Researchers then exposed the blood cells to bacteria called Propionibacterium acnes—which contribute to acne when they grow inside clogged pores—and to Staphylococcus aureus, another skin bacteria than can aggravate acne.

After eating the chocolate, the participants’ blood cells produced more interleukin-1b, which is a marker of inflammation, when exposed to Propionibacterium acnes. Eating chocolate also increased production of another immune system factor called interleukin 10 after exposure to Staphylococcus aureus. Interleukin 10 is thought to lower the body’s defenses against microorganisms, so higher levels could allow bacteria to infect pimples and worsen them.

This suggests that chocolate could increase inflammation and encourage bacterial infection, making acne worse. This was an extremely small study, however, and more research is needed. Dark chocolate has health-promoting antioxidants, so depending on how much you eat per day, you may want to wait for more evidence. In the meantime, to see if you may be sensitive to chocolate, try eliminating it for a week, by itself, and see if you notice a change in your skin.

What to Eat

Just cutting out the damaging foods listed above will likely lead to clearer skin—especially if you were regularly consuming them before. But what if you’re already eating healthy? Are there certain foods that could give you the edge against acne? Research is in its earliest stages, but we do have some knowledge of particular foods that may help. Here are five of them:

Fish or flaxseed

The typical Western diet contains too many omega-6 fatty acids, which are tied to inflammation. Eating more omega-3 fatty acids, such as those found in fatty fish, walnuts, flaxseed, and the like, can help tame inflammation and improve acne breakouts.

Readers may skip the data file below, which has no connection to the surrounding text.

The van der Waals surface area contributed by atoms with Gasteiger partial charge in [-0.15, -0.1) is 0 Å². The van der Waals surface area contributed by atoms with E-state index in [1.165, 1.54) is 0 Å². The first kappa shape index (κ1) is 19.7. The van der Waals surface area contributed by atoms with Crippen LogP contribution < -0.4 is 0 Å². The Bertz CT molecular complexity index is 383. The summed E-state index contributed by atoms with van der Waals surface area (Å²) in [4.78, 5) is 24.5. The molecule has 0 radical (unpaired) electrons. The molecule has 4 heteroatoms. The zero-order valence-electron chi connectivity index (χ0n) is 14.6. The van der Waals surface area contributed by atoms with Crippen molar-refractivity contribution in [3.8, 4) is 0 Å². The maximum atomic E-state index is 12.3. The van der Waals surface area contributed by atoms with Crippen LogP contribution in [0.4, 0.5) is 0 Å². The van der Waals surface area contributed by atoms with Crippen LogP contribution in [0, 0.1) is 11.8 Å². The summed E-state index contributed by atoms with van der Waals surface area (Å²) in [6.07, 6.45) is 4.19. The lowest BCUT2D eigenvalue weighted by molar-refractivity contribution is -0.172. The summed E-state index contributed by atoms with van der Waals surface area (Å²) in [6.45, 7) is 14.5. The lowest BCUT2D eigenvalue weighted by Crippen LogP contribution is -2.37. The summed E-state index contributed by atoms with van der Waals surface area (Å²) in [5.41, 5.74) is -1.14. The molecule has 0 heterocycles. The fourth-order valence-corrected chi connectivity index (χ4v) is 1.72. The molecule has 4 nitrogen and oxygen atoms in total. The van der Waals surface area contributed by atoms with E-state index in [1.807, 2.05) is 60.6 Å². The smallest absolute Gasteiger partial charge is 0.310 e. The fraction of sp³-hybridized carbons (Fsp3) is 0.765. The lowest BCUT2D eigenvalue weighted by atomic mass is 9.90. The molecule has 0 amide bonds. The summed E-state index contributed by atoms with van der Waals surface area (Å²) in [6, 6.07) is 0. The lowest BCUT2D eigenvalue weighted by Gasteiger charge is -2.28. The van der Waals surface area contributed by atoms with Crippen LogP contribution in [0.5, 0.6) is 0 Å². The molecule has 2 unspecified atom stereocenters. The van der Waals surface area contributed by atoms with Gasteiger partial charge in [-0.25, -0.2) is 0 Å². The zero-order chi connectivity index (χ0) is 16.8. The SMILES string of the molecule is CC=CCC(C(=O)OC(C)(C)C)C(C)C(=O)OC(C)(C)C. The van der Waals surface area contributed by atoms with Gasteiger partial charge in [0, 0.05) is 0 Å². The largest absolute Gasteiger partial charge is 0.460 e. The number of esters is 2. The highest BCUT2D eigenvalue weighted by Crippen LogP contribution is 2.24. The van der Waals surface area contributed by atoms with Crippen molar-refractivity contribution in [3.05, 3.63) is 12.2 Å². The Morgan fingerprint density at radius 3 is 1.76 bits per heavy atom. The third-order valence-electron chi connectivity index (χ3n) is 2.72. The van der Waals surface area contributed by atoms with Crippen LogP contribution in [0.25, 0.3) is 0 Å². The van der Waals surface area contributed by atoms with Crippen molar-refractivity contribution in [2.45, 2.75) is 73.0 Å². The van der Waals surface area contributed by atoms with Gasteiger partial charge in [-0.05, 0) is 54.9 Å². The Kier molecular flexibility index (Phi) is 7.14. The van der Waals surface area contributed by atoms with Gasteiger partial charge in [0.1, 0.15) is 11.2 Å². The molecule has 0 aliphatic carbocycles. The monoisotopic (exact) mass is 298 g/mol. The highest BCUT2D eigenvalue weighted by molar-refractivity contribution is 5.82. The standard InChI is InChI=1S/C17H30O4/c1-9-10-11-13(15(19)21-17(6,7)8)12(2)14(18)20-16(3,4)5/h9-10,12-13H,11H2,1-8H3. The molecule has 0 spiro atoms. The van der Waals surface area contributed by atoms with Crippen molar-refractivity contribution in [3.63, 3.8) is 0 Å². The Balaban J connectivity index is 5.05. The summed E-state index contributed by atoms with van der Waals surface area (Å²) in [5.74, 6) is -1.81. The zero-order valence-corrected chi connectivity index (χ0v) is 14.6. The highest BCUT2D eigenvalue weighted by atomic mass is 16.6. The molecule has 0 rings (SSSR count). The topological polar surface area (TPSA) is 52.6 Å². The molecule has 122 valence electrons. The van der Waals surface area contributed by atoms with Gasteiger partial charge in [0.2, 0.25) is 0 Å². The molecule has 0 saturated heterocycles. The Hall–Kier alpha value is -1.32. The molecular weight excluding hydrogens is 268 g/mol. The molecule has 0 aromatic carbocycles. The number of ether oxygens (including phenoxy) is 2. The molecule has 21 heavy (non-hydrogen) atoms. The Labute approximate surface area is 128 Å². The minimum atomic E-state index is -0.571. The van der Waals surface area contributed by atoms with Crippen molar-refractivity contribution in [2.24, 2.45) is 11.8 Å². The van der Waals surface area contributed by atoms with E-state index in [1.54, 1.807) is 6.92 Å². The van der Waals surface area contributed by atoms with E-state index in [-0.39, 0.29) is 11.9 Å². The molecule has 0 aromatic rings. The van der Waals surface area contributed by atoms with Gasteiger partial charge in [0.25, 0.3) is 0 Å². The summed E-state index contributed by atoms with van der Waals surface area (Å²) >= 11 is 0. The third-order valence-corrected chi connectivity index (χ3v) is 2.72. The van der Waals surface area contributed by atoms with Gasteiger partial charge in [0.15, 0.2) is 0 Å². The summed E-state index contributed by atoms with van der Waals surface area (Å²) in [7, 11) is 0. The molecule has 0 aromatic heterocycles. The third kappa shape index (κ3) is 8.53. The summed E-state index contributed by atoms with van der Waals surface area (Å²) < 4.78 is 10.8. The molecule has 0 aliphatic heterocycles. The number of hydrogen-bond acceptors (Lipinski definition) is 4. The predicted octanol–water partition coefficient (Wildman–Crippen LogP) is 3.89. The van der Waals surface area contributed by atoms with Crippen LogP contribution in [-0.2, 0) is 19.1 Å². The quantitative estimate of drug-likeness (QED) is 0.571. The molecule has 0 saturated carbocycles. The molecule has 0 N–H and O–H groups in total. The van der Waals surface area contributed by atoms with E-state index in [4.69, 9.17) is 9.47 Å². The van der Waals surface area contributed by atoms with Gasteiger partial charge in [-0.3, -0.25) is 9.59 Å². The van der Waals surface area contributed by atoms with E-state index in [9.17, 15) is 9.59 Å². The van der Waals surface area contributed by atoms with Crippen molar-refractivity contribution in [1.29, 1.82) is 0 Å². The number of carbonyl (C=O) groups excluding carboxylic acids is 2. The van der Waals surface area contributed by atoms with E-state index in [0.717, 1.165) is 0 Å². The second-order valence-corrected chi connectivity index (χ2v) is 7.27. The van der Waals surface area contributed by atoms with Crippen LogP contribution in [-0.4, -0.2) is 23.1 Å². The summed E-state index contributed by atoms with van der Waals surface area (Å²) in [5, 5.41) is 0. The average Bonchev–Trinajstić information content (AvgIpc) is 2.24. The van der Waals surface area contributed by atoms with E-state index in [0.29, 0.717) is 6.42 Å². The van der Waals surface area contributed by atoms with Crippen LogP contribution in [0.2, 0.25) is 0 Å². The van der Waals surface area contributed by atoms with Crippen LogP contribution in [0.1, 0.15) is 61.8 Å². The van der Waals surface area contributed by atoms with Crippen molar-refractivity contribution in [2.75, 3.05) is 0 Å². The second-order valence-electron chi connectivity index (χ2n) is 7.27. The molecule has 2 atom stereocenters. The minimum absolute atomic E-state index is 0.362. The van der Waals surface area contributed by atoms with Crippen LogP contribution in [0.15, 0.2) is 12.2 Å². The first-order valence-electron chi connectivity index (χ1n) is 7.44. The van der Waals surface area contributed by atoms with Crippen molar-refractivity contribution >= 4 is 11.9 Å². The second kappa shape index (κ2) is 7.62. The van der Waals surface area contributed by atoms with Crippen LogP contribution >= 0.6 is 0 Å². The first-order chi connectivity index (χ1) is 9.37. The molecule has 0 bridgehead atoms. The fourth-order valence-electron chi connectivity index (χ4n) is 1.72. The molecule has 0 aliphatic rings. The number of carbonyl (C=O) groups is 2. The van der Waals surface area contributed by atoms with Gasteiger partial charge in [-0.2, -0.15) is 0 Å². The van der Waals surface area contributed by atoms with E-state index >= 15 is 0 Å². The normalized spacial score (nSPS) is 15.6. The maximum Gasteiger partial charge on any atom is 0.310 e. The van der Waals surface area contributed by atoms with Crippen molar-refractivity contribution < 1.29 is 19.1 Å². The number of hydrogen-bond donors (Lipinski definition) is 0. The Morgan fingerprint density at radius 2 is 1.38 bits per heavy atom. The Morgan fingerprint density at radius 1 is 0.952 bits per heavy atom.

Green tea

Green tea is filled the antioxidants that can protect from environmental stressors. Drink more green tea throughout the day.

Oysters

Several studies have indicated that the mineral zinc may reduce the effects of acne. It’s best to get zinc from your food, however, as too much in supplements (more than 100 mg a day) can result in side effects.

Eat more oysters, toasted wheat germ (sprinkled on salads and steamed veggies), veal liver, roast beef, roasted pumpkin and squash seeds, and dried watermelon seeds.

Juicing

Eating more fruits and vegetables can naturally help clear up acne, and juicing is a great way to do so. Many contain beta-carotenes, which naturally help reduce skin oils, and all are naturally anti-inflammatory. Dark, leafy greens also help clear impurities from the body, which can encourage acne. Dark-colored berries contain phytonutrients good for skin when eaten.

Probiotics

These have been found to reduce inflammation in the gut, which may help reduce acne. According to a 2011 study, intestinal microflora may affect inflammation throughout the body, which in turn, can affect acne breakouts. Since pre and probiotics can reduce inflammation and oxidative stress, scientists believe they may help reduce acne breakouts.

“There appears to be more than enough supportive evidence to suggest that gut microbes, and the integrity of the gastrointestinal tract itself, are contributing factors in the acne process,” the scientists wrote. To get more probiotics in your diet, try yogurt, kefir, sauerkraut, dark chocolate, microalgae, miso soup, pickles, tempeh, kimchi, and kombucha tea.

Of course, there are many factors that contribute to acne, and diet is just one of them. Along with eating cleanly and avoiding acne triggers, there are many other factors that can contribute to your situation.

Have you cleared up your acne with dietary changes? Please share your story in the comments.

 

Sources
Ferdowsian Hr, Levin S, “Does diet really affect acne?” Skin Therapy Lett, 2010 Mar;15(3):1-2,5, http://www.ncbi.nlm.nih.gov/pubmed/20361171.

Adebamowo CA, et al., “High school dietary dairy intake and teenage acne,” J Am Acad Dermatol, 2005 Feb;52(2):207-14, http://www.ncbi.nlm.nih.gov/pubmed/15692464.